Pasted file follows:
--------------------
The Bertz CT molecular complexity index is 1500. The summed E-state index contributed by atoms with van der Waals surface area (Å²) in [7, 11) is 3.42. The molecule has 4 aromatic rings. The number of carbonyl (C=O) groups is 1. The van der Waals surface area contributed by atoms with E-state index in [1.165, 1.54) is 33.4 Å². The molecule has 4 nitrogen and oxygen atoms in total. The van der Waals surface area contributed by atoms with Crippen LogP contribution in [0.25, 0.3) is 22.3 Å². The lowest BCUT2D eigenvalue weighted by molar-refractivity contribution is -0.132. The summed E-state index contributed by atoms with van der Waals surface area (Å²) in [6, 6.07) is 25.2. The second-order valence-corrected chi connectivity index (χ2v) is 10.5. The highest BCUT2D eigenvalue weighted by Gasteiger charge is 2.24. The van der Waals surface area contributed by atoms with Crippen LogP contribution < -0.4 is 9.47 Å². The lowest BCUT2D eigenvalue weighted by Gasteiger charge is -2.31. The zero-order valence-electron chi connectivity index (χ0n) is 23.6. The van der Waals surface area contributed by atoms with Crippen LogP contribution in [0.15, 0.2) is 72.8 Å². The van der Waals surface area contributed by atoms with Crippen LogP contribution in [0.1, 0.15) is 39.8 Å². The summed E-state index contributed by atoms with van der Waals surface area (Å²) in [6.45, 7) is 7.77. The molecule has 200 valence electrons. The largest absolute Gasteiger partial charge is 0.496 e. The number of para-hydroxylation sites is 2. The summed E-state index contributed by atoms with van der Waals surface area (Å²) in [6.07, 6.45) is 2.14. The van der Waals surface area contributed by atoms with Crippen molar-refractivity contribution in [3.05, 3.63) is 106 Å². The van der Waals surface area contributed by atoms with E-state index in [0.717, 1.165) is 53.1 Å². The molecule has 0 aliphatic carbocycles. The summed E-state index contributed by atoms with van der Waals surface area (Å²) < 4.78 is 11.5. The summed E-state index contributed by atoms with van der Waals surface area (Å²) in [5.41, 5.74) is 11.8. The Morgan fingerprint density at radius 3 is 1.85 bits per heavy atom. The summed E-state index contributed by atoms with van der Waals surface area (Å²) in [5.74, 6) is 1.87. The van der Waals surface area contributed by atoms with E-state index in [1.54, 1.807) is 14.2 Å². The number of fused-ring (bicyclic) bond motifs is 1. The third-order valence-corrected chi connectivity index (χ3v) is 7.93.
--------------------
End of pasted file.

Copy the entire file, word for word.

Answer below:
The Bertz CT molecular complexity index is 1500. The summed E-state index contributed by atoms with van der Waals surface area (Å²) in [7, 11) is 3.42. The molecule has 4 aromatic rings. The number of carbonyl (C=O) groups is 1. The van der Waals surface area contributed by atoms with E-state index in [1.165, 1.54) is 33.4 Å². The molecule has 4 nitrogen and oxygen atoms in total. The van der Waals surface area contributed by atoms with Crippen LogP contribution in [0.25, 0.3) is 22.3 Å². The lowest BCUT2D eigenvalue weighted by molar-refractivity contribution is -0.132. The summed E-state index contributed by atoms with van der Waals surface area (Å²) in [6, 6.07) is 25.2. The second-order valence-corrected chi connectivity index (χ2v) is 10.5. The highest BCUT2D eigenvalue weighted by Gasteiger charge is 2.24. The van der Waals surface area contributed by atoms with Crippen LogP contribution < -0.4 is 9.47 Å². The lowest BCUT2D eigenvalue weighted by Gasteiger charge is -2.31. The zero-order valence-electron chi connectivity index (χ0n) is 23.6. The van der Waals surface area contributed by atoms with Crippen LogP contribution in [0.15, 0.2) is 72.8 Å². The van der Waals surface area contributed by atoms with Crippen LogP contribution in [0.1, 0.15) is 39.8 Å². The summed E-state index contributed by atoms with van der Waals surface area (Å²) in [6.45, 7) is 7.77. The molecule has 200 valence electrons. The largest absolute Gasteiger partial charge is 0.496 e. The number of para-hydroxylation sites is 2. The summed E-state index contributed by atoms with van der Waals surface area (Å²) in [6.07, 6.45) is 2.14. The van der Waals surface area contributed by atoms with Crippen molar-refractivity contribution in [3.05, 3.63) is 106 Å². The van der Waals surface area contributed by atoms with E-state index in [0.717, 1.165) is 53.1 Å². The molecule has 0 aliphatic carbocycles. The summed E-state index contributed by atoms with van der Waals surface area (Å²) < 4.78 is 11.5. The summed E-state index contributed by atoms with van der Waals surface area (Å²) in [5.41, 5.74) is 11.8. The Morgan fingerprint density at radius 3 is 1.85 bits per heavy atom. The summed E-state index contributed by atoms with van der Waals surface area (Å²) in [5.74, 6) is 1.87. The van der Waals surface area contributed by atoms with E-state index in [1.54, 1.807) is 14.2 Å². The number of fused-ring (bicyclic) bond motifs is 1. The third-order valence-corrected chi connectivity index (χ3v) is 7.93.